Perhaps it’s because I’m a food scientist or perhaps it’s because I have an odd sense of humor, but I always get a kick out of products labeled “natural.” Let me share the 5 “natural” anomalies that amuse me the most.
Green-Eyed Insight on the Most Unnatural “Natural” Food Products
The FDA’s pseudo-definition of “natural”
The use of “natural” is a joke, and consumers are thankfully starting to catch on (See this message from the False Advertising Industry – “The Natural Effect”). Partially due to consumer interest and partially due to lawsuits that spring up over improper use of “natural” claims, the FDA has been asked repeatedly to define this controversial term. However, the FDA has offered only the following guidance:
From a food science perspective, it is difficult to define a food product that is ‘natural’ because the food has probably been processed and is no longer the product of the earth. That said, FDA has not developed a definition for use of the term natural or its derivatives. However, the agency has not objected to the use of the term if the food does not contain added color, artificial flavors, or synthetic substances. – “What is the meaning of ‘natural’ on the label of food”;
FDA Basics – http://www.fda.gov/aboutfda/transparency/basics/ucm214868.htm
I understand that if a product has no artificial ingredients it might make sense to put “All Natural” on the label. On the contrary, one could argue the products which most deserve the term are products that don’t have labels, like apples, oranges and other produce. Then again, is a baby carrot really natural? It was reshaped from its original, natural state. What about sliced bread? With questions like this, it’s easy to understand why the FDA has been hesitant to issue a formal definition. In the meantime, let us enjoy in good humor these anomalies of Mother Nature.
Five Favorite Unnatural “Natural” products:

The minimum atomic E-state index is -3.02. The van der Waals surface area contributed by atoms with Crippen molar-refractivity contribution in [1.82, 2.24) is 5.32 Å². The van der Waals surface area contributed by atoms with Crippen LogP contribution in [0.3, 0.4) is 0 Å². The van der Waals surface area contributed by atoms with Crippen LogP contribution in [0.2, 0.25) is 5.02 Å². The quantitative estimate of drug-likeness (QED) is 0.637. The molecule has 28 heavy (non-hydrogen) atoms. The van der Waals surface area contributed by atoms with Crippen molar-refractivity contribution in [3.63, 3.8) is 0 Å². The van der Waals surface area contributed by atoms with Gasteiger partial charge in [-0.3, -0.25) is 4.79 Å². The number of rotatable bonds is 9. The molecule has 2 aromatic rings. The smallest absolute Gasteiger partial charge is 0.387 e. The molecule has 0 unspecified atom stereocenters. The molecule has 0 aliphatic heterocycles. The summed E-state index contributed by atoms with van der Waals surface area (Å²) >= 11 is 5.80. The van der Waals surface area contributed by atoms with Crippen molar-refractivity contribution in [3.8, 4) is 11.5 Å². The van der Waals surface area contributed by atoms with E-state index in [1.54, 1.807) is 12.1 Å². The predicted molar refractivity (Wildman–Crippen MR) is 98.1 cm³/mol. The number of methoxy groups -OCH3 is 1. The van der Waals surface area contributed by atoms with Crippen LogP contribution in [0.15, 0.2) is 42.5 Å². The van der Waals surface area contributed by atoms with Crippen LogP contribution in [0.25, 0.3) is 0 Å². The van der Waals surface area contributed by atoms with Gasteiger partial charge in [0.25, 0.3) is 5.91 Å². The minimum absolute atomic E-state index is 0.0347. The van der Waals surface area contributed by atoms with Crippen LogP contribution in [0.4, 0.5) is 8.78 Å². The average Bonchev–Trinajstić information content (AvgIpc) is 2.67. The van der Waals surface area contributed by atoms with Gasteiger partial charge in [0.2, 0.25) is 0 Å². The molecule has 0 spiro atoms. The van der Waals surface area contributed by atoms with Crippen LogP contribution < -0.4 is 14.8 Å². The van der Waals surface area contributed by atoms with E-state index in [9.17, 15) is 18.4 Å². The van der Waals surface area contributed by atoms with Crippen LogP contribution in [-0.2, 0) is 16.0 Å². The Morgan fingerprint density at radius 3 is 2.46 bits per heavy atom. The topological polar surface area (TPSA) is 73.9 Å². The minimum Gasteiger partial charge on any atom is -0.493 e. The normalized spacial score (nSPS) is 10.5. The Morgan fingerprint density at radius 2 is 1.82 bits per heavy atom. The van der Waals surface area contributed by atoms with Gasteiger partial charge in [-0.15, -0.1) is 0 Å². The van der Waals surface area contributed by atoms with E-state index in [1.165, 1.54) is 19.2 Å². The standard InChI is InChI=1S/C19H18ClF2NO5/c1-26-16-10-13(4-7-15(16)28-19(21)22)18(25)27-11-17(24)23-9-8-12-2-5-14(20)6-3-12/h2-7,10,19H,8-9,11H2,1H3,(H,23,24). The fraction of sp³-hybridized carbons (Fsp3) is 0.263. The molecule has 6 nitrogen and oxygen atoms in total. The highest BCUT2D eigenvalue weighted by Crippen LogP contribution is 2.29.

1. Brownie – harvested from Muscle Beach?
I knew that cool guys don’t look at explosions but I didn’t know that macho men ate brownies for protein. Not only is this product not found in nature, it’s also not your typical brownie. It tastes chocolatey and delicious in my own opinion, but has the consistency of a Powerbar, not a brownie from your grandmother’s kitchen.
2. Peanut Butter – collected from wild trees in Nutter Fort, West Virginia?
Nutter Fort, West Virginia is a real place, but this peanut butter is made by man, not Mother Nature. While the image of peanut butter dripping like sap from trees makes me smile, it’s worth noting that the ingredients list of this product is much simpler than the typical peanut butter — roasted peanuts, sugar, palm oil, salt.
3. The Strawberry-Lemon — from the gardens of wild bears?
Ever heard of a Grapple (R)? It’s an apple that smells and tastes like grapes. It’s not genetically engineered, and there’s an interesting video about it here: Unwrapped — “Grapeful”. A strawberry-lemon is apparently the source of flavor in an energy drink I’ve discussed in another post: 5 Tips to Spotting a Bad Product. Am I being overly picky? Perhaps. But surely I’m not the only one who finds this claim amusing.
4. Water with a kick – from Soda Springs, Yosemite National Park?
The following is a rather questionable product, in fact I’d go as far as saying it’s an example of what not to do. Pink lemonade is of the most common examples used to indicate the gray area in what the FDA considers natural. As Law360 explains:
The only FDA guidance on the term is a nonbinding informal policy, which states: “[T]he agency has considered ‘natural’ to mean that nothing artificial or synthetic (including colors regardless of source) is included in, or has been added to, the product that would not normally be expected to be there. For example, the addition of beet juice to lemonade to make it pink would preclude the product being called ‘natural'”. – “Avoiding ‘Natural’ Disasters”; Law360
5. The best cookie ever — found in the Mohave dessert or the Mrs’ fields?
Have you ever ignored a super-strong craving and ended up eating twice as many calories as you would’ve if you just ate the darn cookie? Moderation is sometimes better than deprivation. In this case, when I’m craving a cookie, I want something that won’t give me that “blown it” guilt. This is a cookie I can feel good about eating, and it tastes good too!
Bottom Line and an Example of What ‘Natural’ Labels Should Look Like
Instead of working around semantics, it might mean more to the consumer to forgo “natural” claims and just say that your product is free of artificial ingredients. Yes, you could convey your message with an asterisk, like this:
Until the FDA creates an official definition for this controversial term, consumers and food scientists have two choices: A) let it bother you, or B) let it make you smile.
Judge scolds plantiffs in ‘natural’ lawsuit, “There are no shampoo trees.” – Greenberg Traurig News and Events, Publications